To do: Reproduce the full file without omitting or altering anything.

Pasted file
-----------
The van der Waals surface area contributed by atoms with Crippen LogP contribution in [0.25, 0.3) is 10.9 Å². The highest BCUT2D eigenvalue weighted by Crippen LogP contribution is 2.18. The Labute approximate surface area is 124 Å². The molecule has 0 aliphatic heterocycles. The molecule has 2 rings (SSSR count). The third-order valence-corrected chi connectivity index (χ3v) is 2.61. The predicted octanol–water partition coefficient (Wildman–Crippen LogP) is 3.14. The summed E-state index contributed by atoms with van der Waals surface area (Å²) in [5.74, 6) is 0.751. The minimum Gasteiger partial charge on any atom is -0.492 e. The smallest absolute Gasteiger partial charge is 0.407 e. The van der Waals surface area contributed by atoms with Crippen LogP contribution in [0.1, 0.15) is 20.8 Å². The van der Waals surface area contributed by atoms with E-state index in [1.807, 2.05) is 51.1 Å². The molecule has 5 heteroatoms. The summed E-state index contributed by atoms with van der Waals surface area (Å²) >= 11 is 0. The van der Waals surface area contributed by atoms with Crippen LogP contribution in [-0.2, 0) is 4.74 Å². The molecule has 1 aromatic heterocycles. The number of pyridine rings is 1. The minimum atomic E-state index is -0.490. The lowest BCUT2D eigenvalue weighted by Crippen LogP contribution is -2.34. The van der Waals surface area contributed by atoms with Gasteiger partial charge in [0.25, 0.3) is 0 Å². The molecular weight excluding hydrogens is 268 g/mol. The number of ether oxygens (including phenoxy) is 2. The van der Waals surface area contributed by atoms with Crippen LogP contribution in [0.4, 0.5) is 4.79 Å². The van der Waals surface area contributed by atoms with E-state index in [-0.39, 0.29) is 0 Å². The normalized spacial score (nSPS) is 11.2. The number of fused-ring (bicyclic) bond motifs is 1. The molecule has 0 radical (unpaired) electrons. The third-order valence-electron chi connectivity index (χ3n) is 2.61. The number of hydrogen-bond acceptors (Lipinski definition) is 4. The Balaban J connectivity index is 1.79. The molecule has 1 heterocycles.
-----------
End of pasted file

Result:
The van der Waals surface area contributed by atoms with Crippen LogP contribution in [0.25, 0.3) is 10.9 Å². The highest BCUT2D eigenvalue weighted by Crippen LogP contribution is 2.18. The Labute approximate surface area is 124 Å². The molecule has 0 aliphatic heterocycles. The molecule has 2 rings (SSSR count). The third-order valence-corrected chi connectivity index (χ3v) is 2.61. The predicted octanol–water partition coefficient (Wildman–Crippen LogP) is 3.14. The summed E-state index contributed by atoms with van der Waals surface area (Å²) in [5.74, 6) is 0.751. The minimum Gasteiger partial charge on any atom is -0.492 e. The smallest absolute Gasteiger partial charge is 0.407 e. The van der Waals surface area contributed by atoms with Crippen LogP contribution in [0.1, 0.15) is 20.8 Å². The van der Waals surface area contributed by atoms with E-state index in [1.807, 2.05) is 51.1 Å². The molecule has 5 heteroatoms. The summed E-state index contributed by atoms with van der Waals surface area (Å²) >= 11 is 0. The van der Waals surface area contributed by atoms with Crippen LogP contribution in [-0.2, 0) is 4.74 Å². The molecule has 1 aromatic heterocycles. The number of pyridine rings is 1. The minimum atomic E-state index is -0.490. The lowest BCUT2D eigenvalue weighted by Crippen LogP contribution is -2.34. The van der Waals surface area contributed by atoms with Gasteiger partial charge in [0.25, 0.3) is 0 Å². The molecular weight excluding hydrogens is 268 g/mol. The number of ether oxygens (including phenoxy) is 2. The van der Waals surface area contributed by atoms with Crippen LogP contribution in [0.4, 0.5) is 4.79 Å². The van der Waals surface area contributed by atoms with E-state index in [-0.39, 0.29) is 0 Å². The normalized spacial score (nSPS) is 11.2. The number of fused-ring (bicyclic) bond motifs is 1. The molecule has 0 radical (unpaired) electrons. The third-order valence-electron chi connectivity index (χ3n) is 2.61. The number of hydrogen-bond acceptors (Lipinski definition) is 4. The Balaban J connectivity index is 1.79. The molecule has 1 heterocycles.